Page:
Plane victims' families 'shattered'
Marietie Louw-Carstens, Beeld
Tzaneen - The families of the 13 people who died in the plane crashes in the mountains outside Tzaneen on Sunday wept bitterly on Tuesday as three helicopters and several rescue workers retrieved their loved ones’ remains from the crash area.
Several of the victims’ relatives underwent counselling at Fairview Guesthouse. Trauma counsellors, psychologists and several church ministers from the area assisted people there.
Groups of people sat around, wrapped in blankets, weeping.
“I don’t know how I’m going to live without him,” a weeping woman said.
One of the shocked family members said over and over, “I hate God, I hate God”.
DA councillor René Pohl said the people are shattered: “Some of them are so shocked; reality hasn’t sunk in yet.”
The media were kept away from the families.
Among the families were Andy and Bronwyn Doak, who lost both their daughters, Alexandra, 9, and Maddison, 7.
The girls were with an aunt in one of the Albatross planes that left Tzaneen for Rand Airport near Johannesburg on Sunday afternoon. By late on Tuesday all bodies had been recovered.
An Oryx air force helicopter and a police helicopter were waiting at a landing strip on the banks of the Tzaneen Dam to fetch some of the bodies.
From there they were to be taken to the state mortuary, where relatives will have to identify them.
Wreckage of the two planes was found at about 08:00 on Tuesday in the mountains near Lekgalameetse, about 40km from Tzaneen.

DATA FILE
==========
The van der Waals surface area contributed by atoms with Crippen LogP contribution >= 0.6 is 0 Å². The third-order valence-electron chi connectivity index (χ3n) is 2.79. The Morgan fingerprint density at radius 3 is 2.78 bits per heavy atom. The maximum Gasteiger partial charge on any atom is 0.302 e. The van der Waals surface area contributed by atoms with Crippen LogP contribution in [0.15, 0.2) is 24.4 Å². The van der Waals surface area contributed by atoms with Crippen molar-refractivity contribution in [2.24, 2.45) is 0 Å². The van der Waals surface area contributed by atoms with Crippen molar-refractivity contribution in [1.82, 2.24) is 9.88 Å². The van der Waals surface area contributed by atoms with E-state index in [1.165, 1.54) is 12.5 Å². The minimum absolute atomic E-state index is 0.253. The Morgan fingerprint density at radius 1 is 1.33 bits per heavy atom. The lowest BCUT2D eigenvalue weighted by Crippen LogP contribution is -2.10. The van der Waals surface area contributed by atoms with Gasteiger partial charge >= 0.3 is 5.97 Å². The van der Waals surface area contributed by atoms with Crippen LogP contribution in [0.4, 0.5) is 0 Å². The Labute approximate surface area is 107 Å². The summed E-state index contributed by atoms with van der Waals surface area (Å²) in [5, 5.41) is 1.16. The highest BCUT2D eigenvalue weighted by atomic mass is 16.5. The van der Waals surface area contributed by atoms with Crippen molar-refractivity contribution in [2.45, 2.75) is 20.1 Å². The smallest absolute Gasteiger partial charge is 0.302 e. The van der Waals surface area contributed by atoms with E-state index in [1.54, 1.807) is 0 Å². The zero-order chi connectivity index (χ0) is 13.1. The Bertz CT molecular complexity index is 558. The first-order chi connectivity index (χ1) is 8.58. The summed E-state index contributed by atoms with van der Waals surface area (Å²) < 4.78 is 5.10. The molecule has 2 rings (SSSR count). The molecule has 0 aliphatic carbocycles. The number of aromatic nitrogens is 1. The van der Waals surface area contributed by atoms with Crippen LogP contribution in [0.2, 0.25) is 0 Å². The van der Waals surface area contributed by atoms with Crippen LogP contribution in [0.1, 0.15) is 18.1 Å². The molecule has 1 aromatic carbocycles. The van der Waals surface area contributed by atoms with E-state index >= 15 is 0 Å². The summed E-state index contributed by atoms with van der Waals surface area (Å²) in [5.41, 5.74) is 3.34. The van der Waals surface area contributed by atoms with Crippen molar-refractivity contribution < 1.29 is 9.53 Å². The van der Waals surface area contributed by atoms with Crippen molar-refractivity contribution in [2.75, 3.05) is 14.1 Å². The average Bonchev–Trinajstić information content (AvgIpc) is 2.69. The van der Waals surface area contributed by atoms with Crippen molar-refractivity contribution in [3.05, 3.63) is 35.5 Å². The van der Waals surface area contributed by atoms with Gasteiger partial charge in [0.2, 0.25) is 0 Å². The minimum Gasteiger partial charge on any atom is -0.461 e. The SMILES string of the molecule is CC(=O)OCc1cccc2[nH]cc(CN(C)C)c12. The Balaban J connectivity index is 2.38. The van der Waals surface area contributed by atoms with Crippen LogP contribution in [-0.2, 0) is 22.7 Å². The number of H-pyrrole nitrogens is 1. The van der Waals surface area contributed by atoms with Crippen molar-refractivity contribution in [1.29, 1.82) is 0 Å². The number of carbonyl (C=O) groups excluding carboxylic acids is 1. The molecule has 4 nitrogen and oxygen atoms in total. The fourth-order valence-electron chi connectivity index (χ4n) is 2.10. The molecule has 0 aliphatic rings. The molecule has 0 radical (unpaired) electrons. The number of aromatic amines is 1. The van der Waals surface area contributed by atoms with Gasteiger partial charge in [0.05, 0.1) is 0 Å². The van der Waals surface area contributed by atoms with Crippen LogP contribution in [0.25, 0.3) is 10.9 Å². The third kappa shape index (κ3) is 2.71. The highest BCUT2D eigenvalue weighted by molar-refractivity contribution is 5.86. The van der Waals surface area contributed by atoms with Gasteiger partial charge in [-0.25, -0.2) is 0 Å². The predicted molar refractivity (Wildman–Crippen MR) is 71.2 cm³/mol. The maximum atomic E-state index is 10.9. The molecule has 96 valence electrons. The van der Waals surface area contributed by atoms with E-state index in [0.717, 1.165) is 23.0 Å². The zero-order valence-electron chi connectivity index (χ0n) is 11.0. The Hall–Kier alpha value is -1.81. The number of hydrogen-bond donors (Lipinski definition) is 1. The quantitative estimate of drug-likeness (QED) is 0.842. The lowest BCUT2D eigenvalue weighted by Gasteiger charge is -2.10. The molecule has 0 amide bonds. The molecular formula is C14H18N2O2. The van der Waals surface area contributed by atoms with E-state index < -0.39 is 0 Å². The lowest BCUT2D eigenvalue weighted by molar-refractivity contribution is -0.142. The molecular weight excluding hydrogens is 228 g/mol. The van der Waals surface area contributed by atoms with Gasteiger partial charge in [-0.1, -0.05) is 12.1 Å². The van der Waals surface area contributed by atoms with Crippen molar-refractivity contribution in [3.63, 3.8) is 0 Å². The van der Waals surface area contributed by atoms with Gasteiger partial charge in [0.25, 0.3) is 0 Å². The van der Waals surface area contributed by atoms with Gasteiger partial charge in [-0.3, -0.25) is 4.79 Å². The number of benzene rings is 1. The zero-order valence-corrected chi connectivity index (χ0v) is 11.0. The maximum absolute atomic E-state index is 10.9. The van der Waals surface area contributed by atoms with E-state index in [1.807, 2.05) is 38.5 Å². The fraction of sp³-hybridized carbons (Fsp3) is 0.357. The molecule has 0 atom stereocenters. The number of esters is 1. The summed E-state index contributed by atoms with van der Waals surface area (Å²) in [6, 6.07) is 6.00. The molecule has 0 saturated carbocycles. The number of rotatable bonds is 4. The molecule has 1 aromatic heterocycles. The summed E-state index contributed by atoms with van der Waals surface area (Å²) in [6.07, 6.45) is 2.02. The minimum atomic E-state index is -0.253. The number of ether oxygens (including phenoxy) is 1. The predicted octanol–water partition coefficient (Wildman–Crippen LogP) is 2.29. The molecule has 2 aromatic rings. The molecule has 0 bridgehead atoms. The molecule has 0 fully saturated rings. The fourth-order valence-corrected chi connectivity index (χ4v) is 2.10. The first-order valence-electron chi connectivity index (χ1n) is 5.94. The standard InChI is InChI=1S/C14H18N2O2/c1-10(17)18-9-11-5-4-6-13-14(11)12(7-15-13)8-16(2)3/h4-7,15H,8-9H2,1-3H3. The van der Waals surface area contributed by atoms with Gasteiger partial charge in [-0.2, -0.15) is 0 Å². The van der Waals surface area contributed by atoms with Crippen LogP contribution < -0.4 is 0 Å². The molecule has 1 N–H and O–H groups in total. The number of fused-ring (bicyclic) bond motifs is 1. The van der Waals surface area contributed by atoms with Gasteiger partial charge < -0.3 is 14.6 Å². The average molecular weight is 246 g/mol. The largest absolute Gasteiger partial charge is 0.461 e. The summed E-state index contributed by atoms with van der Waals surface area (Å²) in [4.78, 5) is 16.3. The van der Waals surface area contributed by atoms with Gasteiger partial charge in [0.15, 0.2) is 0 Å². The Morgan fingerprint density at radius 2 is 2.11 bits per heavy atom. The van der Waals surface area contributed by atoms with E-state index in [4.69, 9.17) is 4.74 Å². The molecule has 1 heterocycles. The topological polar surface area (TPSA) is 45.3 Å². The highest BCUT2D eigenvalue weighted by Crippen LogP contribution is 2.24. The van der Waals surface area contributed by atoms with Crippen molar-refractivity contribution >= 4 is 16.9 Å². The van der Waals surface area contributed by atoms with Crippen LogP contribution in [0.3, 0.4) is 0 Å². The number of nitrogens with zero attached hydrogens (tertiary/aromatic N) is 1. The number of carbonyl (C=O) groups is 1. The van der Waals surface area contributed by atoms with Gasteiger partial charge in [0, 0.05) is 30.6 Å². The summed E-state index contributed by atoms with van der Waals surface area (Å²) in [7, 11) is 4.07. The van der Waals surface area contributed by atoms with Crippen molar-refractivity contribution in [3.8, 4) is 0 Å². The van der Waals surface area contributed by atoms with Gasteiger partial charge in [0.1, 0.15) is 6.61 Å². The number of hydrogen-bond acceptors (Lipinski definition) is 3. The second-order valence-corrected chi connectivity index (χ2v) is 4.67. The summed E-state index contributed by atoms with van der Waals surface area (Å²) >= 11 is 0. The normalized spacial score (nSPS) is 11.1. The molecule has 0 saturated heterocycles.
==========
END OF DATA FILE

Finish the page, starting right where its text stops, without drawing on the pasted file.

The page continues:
Police spokesperson Brigadier Hangwani Mulaudzi said members of the Bakgaga royal village saw the aircraft go down and heard a crash. They helped the search teams find the wreckage.
Flew straight into mountain
Hannes Steyn, head of disaster management in the Mopani district, said the planes flew straight into a mountain about 15 minutes after take-off. There were six occupants in one of the Albatrosses and seven in the other. Their bodies were scattered over a large area.
Steyn said the two wrecks were found about 150 metres apart.
"The area is inaccessible and the helicopters couldn’t land. Rescue workers had to be lowered from the helicopters by rope.” The bodies were carried from the mountains on stretchers.
Aviation expert Brian Emenis said if the two planes had been flying about 200 metres higher they would have cleared the mountains.
The pilots, Brian Gruar and Peter Gildenhuys, spoke on their radios for the last time at 10:20 on Sunday. Steyn said no distress signal was received from either of the aircraft.
He also said no flight plans were filed before the two Albatrosses departed on Sunday morning. “There is no official air traffic control system from the Tarentaalrand airport.”
While the weather was fine during the air show on Saturday, it suddenly started deteriorating on Sunday morning and thick fog moved in over the mountains.
Recovery operations will continue on Wednesday.
- Were you there? Send us your eyewitness accounts